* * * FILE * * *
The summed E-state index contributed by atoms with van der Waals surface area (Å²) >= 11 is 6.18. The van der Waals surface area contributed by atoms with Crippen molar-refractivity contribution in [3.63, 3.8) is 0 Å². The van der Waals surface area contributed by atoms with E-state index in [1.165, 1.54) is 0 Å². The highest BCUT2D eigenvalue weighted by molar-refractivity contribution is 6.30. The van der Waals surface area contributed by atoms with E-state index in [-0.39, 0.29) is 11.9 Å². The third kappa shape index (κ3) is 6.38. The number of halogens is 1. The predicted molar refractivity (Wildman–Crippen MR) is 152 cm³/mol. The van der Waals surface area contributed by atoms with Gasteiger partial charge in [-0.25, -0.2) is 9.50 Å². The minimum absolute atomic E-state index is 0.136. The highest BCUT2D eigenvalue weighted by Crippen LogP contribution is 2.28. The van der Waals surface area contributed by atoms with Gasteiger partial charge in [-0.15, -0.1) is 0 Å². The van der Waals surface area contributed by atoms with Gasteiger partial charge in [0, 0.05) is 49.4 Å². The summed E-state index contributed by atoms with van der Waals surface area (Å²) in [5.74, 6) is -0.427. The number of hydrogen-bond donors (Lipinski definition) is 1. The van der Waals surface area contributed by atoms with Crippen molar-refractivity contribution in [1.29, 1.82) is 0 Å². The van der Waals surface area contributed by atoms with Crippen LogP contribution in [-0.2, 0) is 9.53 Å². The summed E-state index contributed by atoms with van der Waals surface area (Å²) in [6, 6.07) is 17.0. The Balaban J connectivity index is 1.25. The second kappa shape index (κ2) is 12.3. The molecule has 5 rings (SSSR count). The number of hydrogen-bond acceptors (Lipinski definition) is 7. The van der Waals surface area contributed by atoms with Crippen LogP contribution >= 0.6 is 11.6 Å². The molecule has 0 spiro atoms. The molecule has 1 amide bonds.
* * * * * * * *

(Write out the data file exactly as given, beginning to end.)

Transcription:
The summed E-state index contributed by atoms with van der Waals surface area (Å²) >= 11 is 6.18. The van der Waals surface area contributed by atoms with Crippen molar-refractivity contribution in [3.63, 3.8) is 0 Å². The van der Waals surface area contributed by atoms with E-state index in [1.165, 1.54) is 0 Å². The highest BCUT2D eigenvalue weighted by molar-refractivity contribution is 6.30. The van der Waals surface area contributed by atoms with E-state index in [-0.39, 0.29) is 11.9 Å². The third kappa shape index (κ3) is 6.38. The number of halogens is 1. The predicted molar refractivity (Wildman–Crippen MR) is 152 cm³/mol. The van der Waals surface area contributed by atoms with Gasteiger partial charge in [-0.25, -0.2) is 9.50 Å². The minimum absolute atomic E-state index is 0.136. The highest BCUT2D eigenvalue weighted by Crippen LogP contribution is 2.28. The van der Waals surface area contributed by atoms with Gasteiger partial charge in [-0.15, -0.1) is 0 Å². The van der Waals surface area contributed by atoms with Gasteiger partial charge in [0, 0.05) is 49.4 Å². The summed E-state index contributed by atoms with van der Waals surface area (Å²) in [5.74, 6) is -0.427. The number of hydrogen-bond donors (Lipinski definition) is 1. The van der Waals surface area contributed by atoms with Crippen molar-refractivity contribution in [1.29, 1.82) is 0 Å². The van der Waals surface area contributed by atoms with Crippen LogP contribution in [-0.2, 0) is 9.53 Å². The summed E-state index contributed by atoms with van der Waals surface area (Å²) in [6, 6.07) is 17.0. The Balaban J connectivity index is 1.25. The second kappa shape index (κ2) is 12.3. The molecule has 5 rings (SSSR count). The number of hydrogen-bond acceptors (Lipinski definition) is 7. The van der Waals surface area contributed by atoms with Crippen LogP contribution >= 0.6 is 11.6 Å². The molecule has 0 spiro atoms. The molecule has 1 amide bonds.